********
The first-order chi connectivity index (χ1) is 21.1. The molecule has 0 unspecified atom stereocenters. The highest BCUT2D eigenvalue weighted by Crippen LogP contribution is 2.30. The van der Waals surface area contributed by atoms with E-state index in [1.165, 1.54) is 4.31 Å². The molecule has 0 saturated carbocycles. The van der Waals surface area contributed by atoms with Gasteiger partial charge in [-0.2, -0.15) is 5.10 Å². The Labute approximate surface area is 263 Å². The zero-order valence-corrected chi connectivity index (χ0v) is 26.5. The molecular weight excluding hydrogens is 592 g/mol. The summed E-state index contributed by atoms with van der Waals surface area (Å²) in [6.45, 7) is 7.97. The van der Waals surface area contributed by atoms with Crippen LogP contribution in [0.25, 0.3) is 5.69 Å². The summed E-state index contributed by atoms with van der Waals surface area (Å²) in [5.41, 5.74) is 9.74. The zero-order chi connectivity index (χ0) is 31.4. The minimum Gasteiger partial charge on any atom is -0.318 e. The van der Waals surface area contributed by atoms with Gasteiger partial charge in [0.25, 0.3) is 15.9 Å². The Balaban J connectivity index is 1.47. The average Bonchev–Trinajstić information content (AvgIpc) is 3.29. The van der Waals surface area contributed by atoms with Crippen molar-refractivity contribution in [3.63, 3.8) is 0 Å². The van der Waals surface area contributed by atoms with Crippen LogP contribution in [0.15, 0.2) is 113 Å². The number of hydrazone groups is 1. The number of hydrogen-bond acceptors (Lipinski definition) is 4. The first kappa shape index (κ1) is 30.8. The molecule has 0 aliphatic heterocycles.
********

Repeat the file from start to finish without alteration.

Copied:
The first-order chi connectivity index (χ1) is 21.1. The molecule has 0 unspecified atom stereocenters. The highest BCUT2D eigenvalue weighted by Crippen LogP contribution is 2.30. The van der Waals surface area contributed by atoms with E-state index in [1.165, 1.54) is 4.31 Å². The molecule has 0 saturated carbocycles. The van der Waals surface area contributed by atoms with Gasteiger partial charge in [-0.2, -0.15) is 5.10 Å². The Labute approximate surface area is 263 Å². The zero-order valence-corrected chi connectivity index (χ0v) is 26.5. The molecular weight excluding hydrogens is 592 g/mol. The summed E-state index contributed by atoms with van der Waals surface area (Å²) in [6.45, 7) is 7.97. The van der Waals surface area contributed by atoms with Crippen LogP contribution in [0.25, 0.3) is 5.69 Å². The summed E-state index contributed by atoms with van der Waals surface area (Å²) in [5.41, 5.74) is 9.74. The zero-order chi connectivity index (χ0) is 31.4. The minimum Gasteiger partial charge on any atom is -0.318 e. The van der Waals surface area contributed by atoms with Gasteiger partial charge in [0.25, 0.3) is 15.9 Å². The Balaban J connectivity index is 1.47. The average Bonchev–Trinajstić information content (AvgIpc) is 3.29. The van der Waals surface area contributed by atoms with Crippen molar-refractivity contribution in [3.63, 3.8) is 0 Å². The van der Waals surface area contributed by atoms with Crippen LogP contribution in [0.15, 0.2) is 113 Å². The number of hydrazone groups is 1. The number of hydrogen-bond acceptors (Lipinski definition) is 4. The first kappa shape index (κ1) is 30.8. The molecule has 0 aliphatic heterocycles.